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Funds Management

Fidson’s plan to dominate the pharmaceutical space in the next 10 years

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Ohara Pharmaceutical increases take in Fidson, Fidson and Ohara signs partnership, Fidson Healthcare Plc, Fidson list additional shares Fidson and GSK business partnership, Fidson Healthcare Plc records 202% increase in 2020 FY pre-tax profit

Fidson Healthcare Plc held a breakfast meeting with shareholders to provide details of a N3 billion rights issue.

Nairametrics had an exclusive interview with the Founder/Managing Director, Fidelis Ayebae.

Issues discussed included the company’s 9M 2018 results, qualities he considers when hiring staff, reasons for the rights issue, and his vision for the company in the next 10 years.

Increase in energy costs and personnel costs

In response to a question from Nairametrics on what led to an increase in energy and personnel costs in the months ended September 30, 2018, Ayebae attributed this to the biotech plant.

“Basically, it’s the biotech plant, which is powered 100% by diesel and gas generators. We did not use NEPA at all. The machines are too sensitive to NEPA. Because of spikes from the generators themselves, we have also had to install UPS that cost over N300 million, so we don’t have downtime for those machines. On energy alone, we spend about N100 million a month to power it.

“In order to then maximise the cost of power, we have had to increase capacity on some of the lines. Those will require manpower, so manpower will also increase. From a staff strength of about 700 and something total one and half years ago, we are now at 1,060 people in 2018 coming into 2019. This has contributed to that.”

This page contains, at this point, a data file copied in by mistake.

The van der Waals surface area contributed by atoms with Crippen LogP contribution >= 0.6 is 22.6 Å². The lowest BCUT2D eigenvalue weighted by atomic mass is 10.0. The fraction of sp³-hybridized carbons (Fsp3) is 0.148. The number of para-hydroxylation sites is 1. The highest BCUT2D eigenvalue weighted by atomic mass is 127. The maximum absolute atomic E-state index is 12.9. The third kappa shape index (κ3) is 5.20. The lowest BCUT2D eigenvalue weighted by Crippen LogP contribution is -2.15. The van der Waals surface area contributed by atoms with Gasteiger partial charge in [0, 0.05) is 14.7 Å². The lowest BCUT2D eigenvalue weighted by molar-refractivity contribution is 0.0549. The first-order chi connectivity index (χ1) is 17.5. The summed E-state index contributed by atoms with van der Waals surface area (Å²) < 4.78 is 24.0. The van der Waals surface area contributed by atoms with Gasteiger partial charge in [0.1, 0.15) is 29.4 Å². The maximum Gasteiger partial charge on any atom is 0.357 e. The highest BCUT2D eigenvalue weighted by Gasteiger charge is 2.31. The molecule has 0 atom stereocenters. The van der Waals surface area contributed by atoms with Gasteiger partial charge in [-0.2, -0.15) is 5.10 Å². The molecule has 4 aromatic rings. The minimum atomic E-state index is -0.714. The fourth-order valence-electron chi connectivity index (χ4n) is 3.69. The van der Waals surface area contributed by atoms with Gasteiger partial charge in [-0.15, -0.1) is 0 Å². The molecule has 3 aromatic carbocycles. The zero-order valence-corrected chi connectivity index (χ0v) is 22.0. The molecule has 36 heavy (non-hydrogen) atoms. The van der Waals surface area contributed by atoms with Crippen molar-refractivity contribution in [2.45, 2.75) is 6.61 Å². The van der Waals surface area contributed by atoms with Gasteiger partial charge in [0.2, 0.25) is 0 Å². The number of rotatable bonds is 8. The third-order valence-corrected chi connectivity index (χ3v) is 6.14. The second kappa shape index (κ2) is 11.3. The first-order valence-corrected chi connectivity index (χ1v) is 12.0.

Increased production

“It is compensated by the number of products that will be churned out from the biotech plant. The number of products meaning more SKU infusion products, more ear drops, more eye drops, more tablets that are sugar coated and film-coated coming out.”

Product gestation

Ayebae also gave a break down of how long it takes to develop a product.

“Gestation time is 12 months. For every product that you see out there, it takes a minimum of 12 months. It takes about 6 months to perfect your formulation, and expedite your stability studies. In other words, do accelerated stability studies.

“When you find that the product is stable and okay, that is where you do your shelf life estimate. It is after that you begin the process of registration, which takes 6 to 9 months.”

People are key

“In all of these times, the people are working. You can’t fire them, because this is a scientific space. You can’t afford to lose manpower, the way you lose in say, a service business. Otherwise, you don’t exist.”

Reasons for the rights issue

Ayebae also disclosed why the company was going for a rights issue.

“One of the reasons we are going for this rights issue is to have at least a billion naira that will be used mainly for the importation of raw and packaging materials. When we import ourselves instead of buying from importers, we are able to save between 12 and 20% cost.”

He continues

“If the rights issue is successful, which it will be, we will then be able to not only have access to funding for FX, but hopefully warehouse FX with suppliers abroad so we can give them say, a year’s contract for specific raw materials, and pay in rotation.”

Why not a debt raise?

The firm had opted for an equity raise in order to deleverage its balance sheet.

“At every given time, we want to use the right mix for funding the business. We are leveraged right now in terms of borrowing. We don’t want to borrow to pay off existing loans. We want to be able to pay off existing loans from shareholders’ contribution, which is either a rights issue or public offer.

“When it comes to expansion or product development or marketing spend, these are areas that you have quick turn-around; you can then go for another mix of funding. Either borrowing from commercial banks, or issuance of commercial paper or issue a bond as it were. This, we would consider as it goes on.

“Right now we are leveraged. To deleverage, we would rather use investor funds. When we get to the point of further expansion, we would be thinking of other fund mixes. The company expects to pay off its bond by November.”

An FX loan is out of the way